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Is Clenching and Grinding Ruining Your Smile?

Have you noticed you frequently wake up with an aching jaw or perhaps even a headache? Have your teeth become more sensitive to hot and cold just recently? It could be that you are clenching and grinding in your sleep. Lots of people will clench and grind occasionally, but when it becomes a habit, it can be very harmful to your dental health.  Clenching and grinding is a medical condition called bruxism which most often occurs during sleep.

What Can Cause Bruxism?
Bruxism is thought to be linked to high levels of stress and anxiety, but it can also be caused if you have crooked teeth, are missing some of your teeth, or if your teeth don’t bite together correctly. A sleep disorder can also cause it, for example, sleep apnea.

How Do I Know If I Have Bruxism?
Because bruxism frequently occurs during sleep, it can be quite tricky to tell if you have this problem. Sometimes people only learn they grind their teeth when their sleeping partner hears the grinding sounds. It can be a very noisy habit! Other possible symptoms of bruxism include increased facial pain, earache, or pain that extends into your neck and even into your shoulders. You might notice your teeth look shorter than before or that they have become chipped or cracked. In the very worst cases of bruxism, teeth can be worn down to no more than stumps. Bruxism can also affect your gums, and there is even the risk of tooth loss.

Severe tooth grinding can affect your jaw joints called your temporomandibular joints and which allow your lower jaw to move smoothly so that you can eat, talk and yawn comfortably. The pressure caused by clenching and grinding your teeth can cause inflammation in these joints, making movements painful. This is a condition called temporomandibular joint disorder or TMD for short. You might also notice that when you do try to open and close your mouth, your jaw joints make a clicking or popping sound.

If you think you might be clenching and grinding, then please get in touch with us here at West Bowmanville Family Dental. Our Newcastle dentist will gently examine your teeth and jaws, and we may want to take x-rays or other images to assess any inflammation in your jaw joints. The next stage is to provide appropriate treatment to help protect your teeth so you can no longer clench and grind.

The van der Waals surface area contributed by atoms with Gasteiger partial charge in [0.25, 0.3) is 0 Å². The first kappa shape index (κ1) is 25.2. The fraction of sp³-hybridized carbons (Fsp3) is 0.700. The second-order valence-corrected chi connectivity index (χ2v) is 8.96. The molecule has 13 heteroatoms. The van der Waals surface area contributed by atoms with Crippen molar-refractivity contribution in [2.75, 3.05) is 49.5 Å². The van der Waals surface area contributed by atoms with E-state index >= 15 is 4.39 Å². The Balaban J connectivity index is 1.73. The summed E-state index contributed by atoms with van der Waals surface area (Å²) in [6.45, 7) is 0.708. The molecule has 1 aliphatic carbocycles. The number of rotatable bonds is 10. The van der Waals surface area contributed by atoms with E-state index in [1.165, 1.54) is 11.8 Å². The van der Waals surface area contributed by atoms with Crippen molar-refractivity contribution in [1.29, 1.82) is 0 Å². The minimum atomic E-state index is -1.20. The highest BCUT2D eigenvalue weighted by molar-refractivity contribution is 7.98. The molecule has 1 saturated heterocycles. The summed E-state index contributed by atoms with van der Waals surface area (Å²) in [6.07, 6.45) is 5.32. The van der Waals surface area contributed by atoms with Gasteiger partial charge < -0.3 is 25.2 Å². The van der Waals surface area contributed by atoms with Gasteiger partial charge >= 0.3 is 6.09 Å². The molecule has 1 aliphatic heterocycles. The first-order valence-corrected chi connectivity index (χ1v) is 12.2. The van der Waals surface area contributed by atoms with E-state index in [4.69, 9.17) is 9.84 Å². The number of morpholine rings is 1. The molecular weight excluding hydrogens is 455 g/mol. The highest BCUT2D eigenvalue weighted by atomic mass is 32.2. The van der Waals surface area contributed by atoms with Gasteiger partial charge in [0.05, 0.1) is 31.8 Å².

Getting Treatment to Stop Teeth Grinding
If needed, we can provide treatment to adjust the way your teeth occlude or bite together. Another highly effective therapy for bruxism in Clarington is for our dentist to make a custom-made night splint. A night splint will usually fit over your upper teeth and will have a smooth flat surface so that your lower teeth grind or clench harmlessly against it, and it will do a great job in protecting your teeth against any further damage.

It can be worth being mindful of clenching and grinding during the day. If you feel yourself clenching your jaws, try placing the tip of your tongue between your teeth which will help your jaw muscles to relax. Some people also find it helpful to try to reduce their stress levels, if possible or to cut down on foods and drinks that contain caffeine, and which may trigger teeth grinding.

Once you have received treatment for bruxism, then we can discuss the need for any restorative dentistry in Courtice, to mend any teeth that may have been damaged, protecting your smile and your dental health.


Apr 13, 2018 by
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